‘Bringing Nature Home’
Pat learns about landscape’s ‘carrying capacity’
Douglas Tallamy, author of “Bringing Nature Home: How Native Plants Sustain Wildlife in Our Gardens,” was the keynote speaker at the Western Massachusetts Master Gardeners Spring Symposium last week. His talk focused on the need for more insects to make our gardens — and the world — healthier and more ecologically balanced. “A mere 1 percent (of all insects) interact with humans in negative ways. The other 99 percent pollinate plants, return the nutrients tied up in dead plants and animals to the soil, keep populations of insect herbivores in check, aerate and enrich the soil, and as I keep stressing, provide food either directly or indirectly for most other animals,” Tallamy writes in his book and illustrated in his talk.
His enlightening talk covered a lot of ground, but two ideas made a particular impression on me. The first was the idea of the environmental carrying capacity of our local landscape and, ultimately, of the whole earth. The term “carrying capacity” refers to the amount of resources needed to sustain a certain population. It is easy to understand that a given population of insects, or birds or whatever, will decline when the food they require decreases.
So, what happens when, for example, the emerald ash borer, which is a threat in Massachusetts right now, were to kill all the ash trees? Forty-four insect species rely on the ash tree to survive. No ash trees; no more 44 insect species. And that means reduced food for the creatures who depend on those insects. So, their populations will decline as well. Insects are the very bottom of the food chain and we usually do not consider how important they are to the wildlife that we enjoy. At least, that is true for me.
Tallamy said many people ask him why insects can’t eat some other tree or plant? He explains that over thousands of years plants and insects have evolved together. The insects’ digestive systems have adapted and evolved to digest the particular chemicals in a plant’s foliage. They cannot immediately adapt to a new plant. That is one of the reasons that invasive plants can take over. The food web of insects, birds and wildlife cannot keep the invading plants in check.
The second idea Tallamy put forth is that not all native plants are equal. Some plants support many more species of wildlife than others. This was an eye opener for me. I have been talking about the benefits of native plants for a long time, but this idea never occurred to me. As you might expect, trees are the most productive in having what it takes to support many insects and birds. Trees are big. But even here, some trees are more productive than others. In his book, and on his Web site, www.bringingnaturehome.net, Tallamy lists the 22 of the best woody plants, beginning with oaks that support 534 species, down to the chestnut, which supports 125 species. Black cherries, maples and willows are also highly productive.
If we don’t have the room to plant an oak or two, we might be able to fit in a crabapple or some blueberries. We can plant asters, morning glories and lupines in our ornamental gardens. We can not only marvel at and admire the lupine meadows that some people in our area have cultivated, we can thank them for supporting 33 species of wildlife.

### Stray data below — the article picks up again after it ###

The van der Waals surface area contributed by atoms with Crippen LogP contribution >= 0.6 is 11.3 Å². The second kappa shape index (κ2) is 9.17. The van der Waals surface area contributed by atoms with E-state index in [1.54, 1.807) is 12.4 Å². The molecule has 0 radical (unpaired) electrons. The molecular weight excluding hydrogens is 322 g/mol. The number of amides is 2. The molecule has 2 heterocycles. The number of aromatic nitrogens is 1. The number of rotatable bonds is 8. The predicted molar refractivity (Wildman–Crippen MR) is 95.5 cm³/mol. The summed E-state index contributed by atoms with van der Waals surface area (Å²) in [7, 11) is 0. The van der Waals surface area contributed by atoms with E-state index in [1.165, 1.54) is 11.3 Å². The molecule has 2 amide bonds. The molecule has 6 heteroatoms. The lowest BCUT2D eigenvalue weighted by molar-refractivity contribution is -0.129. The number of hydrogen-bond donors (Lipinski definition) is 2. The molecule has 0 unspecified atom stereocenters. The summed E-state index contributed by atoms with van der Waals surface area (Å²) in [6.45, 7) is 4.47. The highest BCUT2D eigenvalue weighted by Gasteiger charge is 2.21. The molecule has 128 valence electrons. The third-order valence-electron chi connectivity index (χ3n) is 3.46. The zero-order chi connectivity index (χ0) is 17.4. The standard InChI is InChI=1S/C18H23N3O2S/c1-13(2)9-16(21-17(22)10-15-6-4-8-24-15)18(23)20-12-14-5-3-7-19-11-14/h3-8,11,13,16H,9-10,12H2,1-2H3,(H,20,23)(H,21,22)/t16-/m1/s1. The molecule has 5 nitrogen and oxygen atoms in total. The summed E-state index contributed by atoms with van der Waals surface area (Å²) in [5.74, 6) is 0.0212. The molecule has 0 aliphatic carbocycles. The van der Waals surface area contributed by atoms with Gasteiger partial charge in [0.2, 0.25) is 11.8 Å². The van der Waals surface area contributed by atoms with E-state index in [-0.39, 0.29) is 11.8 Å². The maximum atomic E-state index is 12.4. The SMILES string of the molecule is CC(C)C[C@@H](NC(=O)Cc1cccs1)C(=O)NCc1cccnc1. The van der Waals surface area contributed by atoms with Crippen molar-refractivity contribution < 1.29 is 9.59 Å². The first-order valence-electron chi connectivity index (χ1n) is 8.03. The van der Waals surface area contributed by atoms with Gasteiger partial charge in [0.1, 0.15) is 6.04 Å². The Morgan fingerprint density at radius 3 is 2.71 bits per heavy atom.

Those lupine meadows also remind us that birds and other pollinators need clumps of productive native plants. Their eyesight is not always good so they need big clumps of a useful plant to catch their attention. Tallamy pointed out that 80 percent of our food crops are pollinated by animals. It is clear that supporting that wildlife is very important in our area where there is a growing number of farms.
Lately I have been talking about the benefits of reducing the size of our lawns. Tallamy said that 92 percent of landscape-able land is lawn, lawn which is a monoculture that does not support wildlife. He suggested that if we reduced the amount of lawn in the United States by half, we would have 20 million acres that could be put to native trees and other native plants. This would certainly increase the carrying capacity of our neighborhoods and our nation.
Suburban yards can play an enormous part in restoring the health of our ecosystem. A whole neighborhood that includes a substantial number of native trees, shrubs and other plants can make a significant impact.
I am so grateful to the Western Massachusetts Gardeners for bringing us this excellent program that included Ellen Sousa of Spencer and the author of “The Green Garden,” as well as workshops on making compost, hypertufa containers and bentwood trellises that not only make our gardens healthful and productive, but beautiful as well.
Their Spring Symposium is their big educational effort of the year, and there are two more symposia coming up on April 6 in Holyoke and April 13 in Lenox. Check their web site www.wmassmastergardeners.org for complete details. However, they hold soil testing events, phone and email hotlines where you can get your questions answered, and lots of questions are answered right on the website. They even have a speakers bureau that can send a speaker to your club, or class or other organization. If this is of interest to you send an email to email@example.com for more information.
Now, I am wondering how many of us will find a place to plant an oak, or crabapple.
Readers can leave comments at Pat Leuchtman’s Web site: www.commonweeder.com. Leuchtman has been writing and gardening in Heath at End of the Road Farm since 1980.